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But what do these places look like? Over the course of 18 years, Dawson found out. Inspired by “the long history of photographic survey projects,” he traveled thousands of miles and photographed hundreds of public libraries in nearly all 50 states. Looking at the photos, the conclusion is unavoidable: American libraries are as diverse as Americans. They’re large and small, old and new, urban and rural, and in poor and wealthy communities. Architecturally, they represent a range of styles, from the grand main branch of the New York Public Library to the humble trailer that serves as a library in Death Valley National Park, the hottest place on Earth. “Because they’re all locally funded, libraries reflect the communities they’re in,” Dawson said in an interview. “The diversity reflects who we are as a people.”

Speaking of libraries, here’s a look at some of the diverse libraries throughout America, as well as a plea for why we need to protect them.

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Members want to celebrate Boston’s literary past as well as its present. They envision walking tours (beyond the Literary Landmarks run by Boston By Foot); literary-related street art; call-outs for interesting exhibits at the BPL and the Athenaeum; collaborations with school children; interactive installations; and even an audio story written specifically for the route a visitor might take through the district. Open an app, and the streets themselves form the scene for the tale. No word yet on any Kindle charging stations.

“I see it as a Broadway for writers,” said Henriette Lazaridis Power, editor of the Drum. “The way Broadway is a loosely defined geographic area of New York and everyone knows that’s where you go to find theater, this is a place where people who want to take in writing in the forms of events will go, and writers will find resources there.”

Kind of love the idea of creating a literary district and Boston seems like a smart place to do it.

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Therein lies the problem with modern reprintings: A revamped cover can help sell an old story to a new audience, but it runs the risk of alienating the book’s established fans.

“People respond the way they do because they care, and they care about the book the way they remember it,” said Chip Kidd, a New York-based graphic designer who churns out about 75 book covers a year.

Nostalgia is a big reason why people have really hated the new Modern Classics redesigned cover of Charlie and the Chocolate Factory.

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This past June, she released a new story that imagined Harry Potter as a 34-year-old and two weeks ago, she penned a letter in the voice of Dumbledore to Cassidy Stay, who lost her family in a tragic shooting. Now, she’s released another new short story about Celestina Warbeck, a minor character from the series who’s inspired by Welsh singer Shirley Bassey.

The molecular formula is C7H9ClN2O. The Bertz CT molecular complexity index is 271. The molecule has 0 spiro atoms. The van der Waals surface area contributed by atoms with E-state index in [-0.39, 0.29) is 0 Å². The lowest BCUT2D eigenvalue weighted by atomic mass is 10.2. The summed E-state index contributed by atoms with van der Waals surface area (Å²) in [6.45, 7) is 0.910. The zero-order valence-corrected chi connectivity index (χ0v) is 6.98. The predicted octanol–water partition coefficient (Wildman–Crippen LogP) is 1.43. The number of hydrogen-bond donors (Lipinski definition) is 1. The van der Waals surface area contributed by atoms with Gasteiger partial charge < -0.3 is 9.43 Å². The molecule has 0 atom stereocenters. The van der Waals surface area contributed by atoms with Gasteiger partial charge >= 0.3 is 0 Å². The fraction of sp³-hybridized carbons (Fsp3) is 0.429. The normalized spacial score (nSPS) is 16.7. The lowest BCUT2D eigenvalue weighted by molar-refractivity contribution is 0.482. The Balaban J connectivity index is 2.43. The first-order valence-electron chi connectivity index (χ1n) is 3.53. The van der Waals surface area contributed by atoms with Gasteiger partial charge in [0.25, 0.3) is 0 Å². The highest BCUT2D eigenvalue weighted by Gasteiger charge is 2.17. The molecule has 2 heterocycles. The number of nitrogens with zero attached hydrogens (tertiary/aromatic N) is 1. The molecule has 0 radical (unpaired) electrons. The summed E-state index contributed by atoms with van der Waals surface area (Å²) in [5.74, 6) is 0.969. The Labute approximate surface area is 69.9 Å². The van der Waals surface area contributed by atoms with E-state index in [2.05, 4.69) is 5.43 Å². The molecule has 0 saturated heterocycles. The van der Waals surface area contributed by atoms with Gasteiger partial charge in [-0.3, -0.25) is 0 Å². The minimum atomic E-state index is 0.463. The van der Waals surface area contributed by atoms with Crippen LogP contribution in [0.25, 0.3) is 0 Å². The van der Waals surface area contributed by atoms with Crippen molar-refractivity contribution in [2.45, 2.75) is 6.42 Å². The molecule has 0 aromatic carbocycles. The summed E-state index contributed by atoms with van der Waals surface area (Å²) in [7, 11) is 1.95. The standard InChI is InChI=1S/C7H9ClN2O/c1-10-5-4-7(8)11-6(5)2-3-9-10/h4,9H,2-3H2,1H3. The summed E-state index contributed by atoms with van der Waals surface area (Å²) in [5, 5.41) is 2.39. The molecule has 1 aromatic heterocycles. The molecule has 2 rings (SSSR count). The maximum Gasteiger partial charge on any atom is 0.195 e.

J. K. Rowling is really treating her fans this summer. She released another short story in the world of Harry Potter this week you can enjoy.

Critical Linking: August 21, 2014 
Our daily round-up of bookish links. Tastes great with coffee.

We posed the question to our fellow book-savvy colleagues and, after receiving some 1,400 nominations(!) and putting it to a vote, we ultimately settled on 25 titles. Instead of worrying so much about what had to be included, we opted to present a collection of books that has the ability to change the way you think and feel and reflects our diverse interests here at Powell’s.

By definition, lists of books to read before you die are limited. But, as limited lists go, this one is pretty darn good.

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All in all, the content bundle was a smooth move for B&N. The tablet is going to face fierce competition in terms of hardware specs and price, so B&N decided to fight the competition laterally – by adding a bundle of content that most tablet makers either cannot or will not match.

The new Nook, co-branded with Samsung, is now available for 179 bucks, which includes a basket of free content to go along with it. Looks pretty good, really.

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ABC is making a “family friendly” comedy inspired by Col. Chris Hadfield’s memoir An Astronaut’s Guide To Life On Earth, which sounds adorable. However, the main character had better have one excellent mustache, or we walk.

This is a really good idea.

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More broadly, on one of those sites, FanFiction.net, fans posted 100 new stories every hour across all categories. And Amazon? Its entire output for all 24 “Worlds” of content, which also includes franchises like Gossip Girl and Vampire Diaries, was just 538 stories over the course of more than a year.

So Kindle Worlds seems like a bust.

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Did you know that Book Riot has a YouTube channel? We do. It’s new and we are having fun with it. Check it out here.